Medical examiner says gunshot caused DPS trooper’s death, not surgerydfwnewsa | January 19, 2024 | 0 | East Texas News , South Texas News
EDINBURG — The eighth day of the death penalty trial for Victor Alejandro Godinez continued Thursday afternoon with testimony from the medical examiner who performed the autopsy on Texas Department of Public Safety Trooper Moises Sanchez.
Godinez is facing one count of capital murder of a peace officer for the April 6, 2019 shooting of Sanchez, who died months later in Houston following a surgery. He also faces two counts of attempted capital murder of a police officer for shooting at two Edinburg Police Department investigators later on that same night.
If convicted, prosecutors will seek the death penalty.
Prosecutors called Dr. Lucile Tennant, the assistant medical examiner for the Harris County Institute of Forensic Sciences, to the stand Thursday afternoon. Tennant performed the autopsy on Sanchez on August 29, 2019, five days after he died on Aug. 24 of that year.
“This man had clearly had extensive medical intervention,” Tennant said as she recalled the details from Sanchez’s autopsy.
The prosecution presented photos taken during the autopsy with Tennant providing explanations to her findings.
The first photo showed Sanchez’s left arm with hospital wristbands still on his wrist.
Another photo showed the top left side of Sanchez’s head with scarring from a surgery and sutures holding the skin in place, which Tennant said were signs of a craniectomy. Another photo showed the right side of Sanchez’s head with a tube entering behind his ear.
Sanchez’s exposed skull was also seen with a large hole. Tennant pointed out that part of the skull was removed during a surgery following the shooting. A closer look revealed a small semi-circle near a fracture, which Tennant explained was the original gunshot wound.
A photograph of Sanchez’s right upper torso showed a gunshot wound to his shoulder. Other photos, including X-rays, showed where bullet fragments had been found in his chest and intestines. Those fragments, as well as a “projectile jacket” were removed during the autopsy.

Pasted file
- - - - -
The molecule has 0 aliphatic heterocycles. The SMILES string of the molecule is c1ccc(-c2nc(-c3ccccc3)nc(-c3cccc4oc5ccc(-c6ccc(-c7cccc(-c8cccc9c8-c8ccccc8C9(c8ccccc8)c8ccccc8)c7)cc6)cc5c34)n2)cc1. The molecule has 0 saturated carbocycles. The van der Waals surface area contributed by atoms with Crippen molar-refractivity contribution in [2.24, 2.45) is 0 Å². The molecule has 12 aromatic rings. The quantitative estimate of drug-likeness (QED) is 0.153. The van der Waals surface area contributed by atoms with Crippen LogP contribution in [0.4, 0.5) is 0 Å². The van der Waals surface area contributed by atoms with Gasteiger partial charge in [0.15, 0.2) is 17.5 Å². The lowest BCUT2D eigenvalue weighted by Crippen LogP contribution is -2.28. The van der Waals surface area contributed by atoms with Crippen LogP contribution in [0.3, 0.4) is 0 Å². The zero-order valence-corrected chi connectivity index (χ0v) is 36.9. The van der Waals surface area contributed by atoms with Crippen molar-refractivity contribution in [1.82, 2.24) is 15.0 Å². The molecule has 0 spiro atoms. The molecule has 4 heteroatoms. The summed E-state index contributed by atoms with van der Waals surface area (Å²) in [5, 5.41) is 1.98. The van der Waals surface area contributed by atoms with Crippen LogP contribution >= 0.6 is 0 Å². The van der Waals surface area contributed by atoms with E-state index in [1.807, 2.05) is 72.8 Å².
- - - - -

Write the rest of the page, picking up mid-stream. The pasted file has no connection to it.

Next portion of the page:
Just before the prosecution passed the witness, Tennant said that she believed that Sanchez died as a result from complications from the gunshot wounds to his head and shoulder.
Godinez’s attorneys began their questioning by asking Tennant about her role in Sanchez’s autopsy. She explained that her expertise deals primarily with postmortem, emphasizing that she is not a clinician. However, she explained that it is typical for medical examiners to review records before coming to a conclusion for the cause of death.
She said that she reviewed the majority of Sanchez’s medical records from every hospital and rehabilitation facility where he’d been a patient.
The defense tried to argue that Sanchez’s death was the result of complications after his final surgery. Tennant was asked if she knew whether Sanchez and his family were made aware of the risks and benefits of the procedure.
When Tennant struggled to recall those exact details, the defense provided her with a copy of the admission report to refresh her memory. The move prompted a lengthy break in the testimony as attorneys argued whether she should be allowed to read from a report that she did not write and was not admitted as evidence.
After a long break, the judge determined that since she had reviewed the particular report during the course of the autopsy, she would be allowed to view it before answering the defense’s questions.
The defense asked about Sanchez’s condition throughout the course of his hospitalizations following the shooting. Tennant said that her recollection of his “hospital course” was that his condition varied throughout, going from stabilized to destabilized.
Tennant was asked about whether his last surgery was deemed successful. They argued that Sanchez’s family had been advised following the surgery that the procedure was successful, and that his health faded after an oxygen tube was removed shortly after.
The witness was passed back to the prosecution, who asked Tennant if Sanchez would’ve needed any of the procedures had he not been shot. She said that he would not, and was subsequently excused.
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